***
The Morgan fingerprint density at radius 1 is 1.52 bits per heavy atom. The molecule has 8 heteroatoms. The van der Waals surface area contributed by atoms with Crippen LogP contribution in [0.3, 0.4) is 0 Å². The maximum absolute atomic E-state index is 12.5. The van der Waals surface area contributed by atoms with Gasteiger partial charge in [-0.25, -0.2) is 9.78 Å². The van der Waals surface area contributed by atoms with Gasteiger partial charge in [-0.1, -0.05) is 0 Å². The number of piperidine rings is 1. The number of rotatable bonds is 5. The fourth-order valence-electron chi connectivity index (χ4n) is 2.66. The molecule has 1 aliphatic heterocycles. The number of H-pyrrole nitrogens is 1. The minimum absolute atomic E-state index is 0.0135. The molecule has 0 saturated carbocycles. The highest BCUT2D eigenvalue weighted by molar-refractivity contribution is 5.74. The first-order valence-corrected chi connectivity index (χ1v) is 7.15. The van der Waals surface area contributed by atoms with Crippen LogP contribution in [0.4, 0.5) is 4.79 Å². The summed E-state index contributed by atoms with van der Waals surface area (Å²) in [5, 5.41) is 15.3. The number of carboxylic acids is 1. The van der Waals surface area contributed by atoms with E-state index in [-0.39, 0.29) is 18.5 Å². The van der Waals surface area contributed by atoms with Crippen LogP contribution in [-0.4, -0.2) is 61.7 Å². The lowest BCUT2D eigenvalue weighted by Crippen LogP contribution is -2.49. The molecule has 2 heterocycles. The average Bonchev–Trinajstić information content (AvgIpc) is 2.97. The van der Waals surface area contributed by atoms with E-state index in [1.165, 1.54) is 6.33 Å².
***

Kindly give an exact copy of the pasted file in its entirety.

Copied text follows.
The Morgan fingerprint density at radius 1 is 1.52 bits per heavy atom. The molecule has 8 heteroatoms. The van der Waals surface area contributed by atoms with Crippen LogP contribution in [0.3, 0.4) is 0 Å². The maximum absolute atomic E-state index is 12.5. The van der Waals surface area contributed by atoms with Gasteiger partial charge in [-0.25, -0.2) is 9.78 Å². The van der Waals surface area contributed by atoms with Gasteiger partial charge in [-0.1, -0.05) is 0 Å². The number of piperidine rings is 1. The number of rotatable bonds is 5. The fourth-order valence-electron chi connectivity index (χ4n) is 2.66. The molecule has 1 aliphatic heterocycles. The number of H-pyrrole nitrogens is 1. The minimum absolute atomic E-state index is 0.0135. The molecule has 0 saturated carbocycles. The highest BCUT2D eigenvalue weighted by molar-refractivity contribution is 5.74. The first-order valence-corrected chi connectivity index (χ1v) is 7.15. The van der Waals surface area contributed by atoms with Crippen LogP contribution in [0.4, 0.5) is 4.79 Å². The summed E-state index contributed by atoms with van der Waals surface area (Å²) in [5, 5.41) is 15.3. The number of carboxylic acids is 1. The van der Waals surface area contributed by atoms with E-state index in [-0.39, 0.29) is 18.5 Å². The van der Waals surface area contributed by atoms with Crippen LogP contribution in [-0.4, -0.2) is 61.7 Å². The lowest BCUT2D eigenvalue weighted by Crippen LogP contribution is -2.49. The molecule has 2 heterocycles. The average Bonchev–Trinajstić information content (AvgIpc) is 2.97. The van der Waals surface area contributed by atoms with E-state index in [1.165, 1.54) is 6.33 Å².